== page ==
Can Police Charge Me With Breath Test Refusal Even if I Tried to Blow?
By Jonathan Blecher on March 6, 2017
According to Florida Law, any person who accepts the privilege of operating a motor vehicle consents to submit to an approved chemical test to check for illegal alcohol content or the presence of a controlled substance. Authorities use a breath or blood test for alcohol and a urine/blood test for drugs, but there is no requirement that the person must submit and register a breath alcohol reading (Florida Implied Consent Law). This is significant, since the state will attempt to offer evidence of “refusal” at trial, and will be damaging as the state will argue that the refusal constituted consciousness of guilt.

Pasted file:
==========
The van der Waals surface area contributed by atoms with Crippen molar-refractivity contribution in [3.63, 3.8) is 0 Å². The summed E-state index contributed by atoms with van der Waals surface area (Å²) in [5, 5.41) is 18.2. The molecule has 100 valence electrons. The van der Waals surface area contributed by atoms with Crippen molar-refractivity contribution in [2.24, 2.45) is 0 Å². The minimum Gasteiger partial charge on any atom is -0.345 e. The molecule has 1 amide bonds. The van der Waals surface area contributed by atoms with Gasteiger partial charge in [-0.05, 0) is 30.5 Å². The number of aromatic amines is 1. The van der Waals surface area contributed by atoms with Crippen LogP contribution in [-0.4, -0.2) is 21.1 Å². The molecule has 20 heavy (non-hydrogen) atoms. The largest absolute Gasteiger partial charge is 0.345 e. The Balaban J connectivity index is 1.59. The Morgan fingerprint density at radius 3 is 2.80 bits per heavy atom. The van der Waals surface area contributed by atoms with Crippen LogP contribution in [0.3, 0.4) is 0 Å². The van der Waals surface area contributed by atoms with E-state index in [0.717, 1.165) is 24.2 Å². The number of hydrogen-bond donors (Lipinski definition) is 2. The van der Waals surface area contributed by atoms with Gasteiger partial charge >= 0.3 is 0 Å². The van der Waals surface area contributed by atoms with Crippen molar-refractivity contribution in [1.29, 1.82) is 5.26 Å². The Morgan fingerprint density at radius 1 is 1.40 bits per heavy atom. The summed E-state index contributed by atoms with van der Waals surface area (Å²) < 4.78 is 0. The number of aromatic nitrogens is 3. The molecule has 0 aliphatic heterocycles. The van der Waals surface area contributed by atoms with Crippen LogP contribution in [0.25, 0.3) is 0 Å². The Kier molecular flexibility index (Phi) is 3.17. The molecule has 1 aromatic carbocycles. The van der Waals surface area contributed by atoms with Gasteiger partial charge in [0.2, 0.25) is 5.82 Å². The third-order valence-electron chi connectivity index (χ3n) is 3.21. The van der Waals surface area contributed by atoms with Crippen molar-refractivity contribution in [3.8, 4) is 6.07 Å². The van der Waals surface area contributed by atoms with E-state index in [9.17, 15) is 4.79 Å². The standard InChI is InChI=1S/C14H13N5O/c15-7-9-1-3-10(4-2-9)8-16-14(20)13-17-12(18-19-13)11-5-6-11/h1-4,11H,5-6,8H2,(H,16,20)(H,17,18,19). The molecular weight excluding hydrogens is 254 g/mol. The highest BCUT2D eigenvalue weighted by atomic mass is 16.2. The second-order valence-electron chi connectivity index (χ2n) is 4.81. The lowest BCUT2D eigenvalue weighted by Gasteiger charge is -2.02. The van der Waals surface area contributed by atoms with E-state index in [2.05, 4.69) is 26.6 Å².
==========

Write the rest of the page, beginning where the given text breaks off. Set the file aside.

As any other evidence, the admissibility of it is judged by the standards of the following:
- Probative Value
A defendant is not required to submit repeatedly to breath test analysis until he or she provides a satisfactory result or try to urinate in a cup if she honestly can’t do it. All that is required is to submit to the best of his or her ability. It’s for this reason that many courts across the country that all that is required by law is that the subject submit to the test, not pass or fail it, if in fact the defendant legitimately attempted to take the test and could not do so for medical, physical or mechanical reasons.
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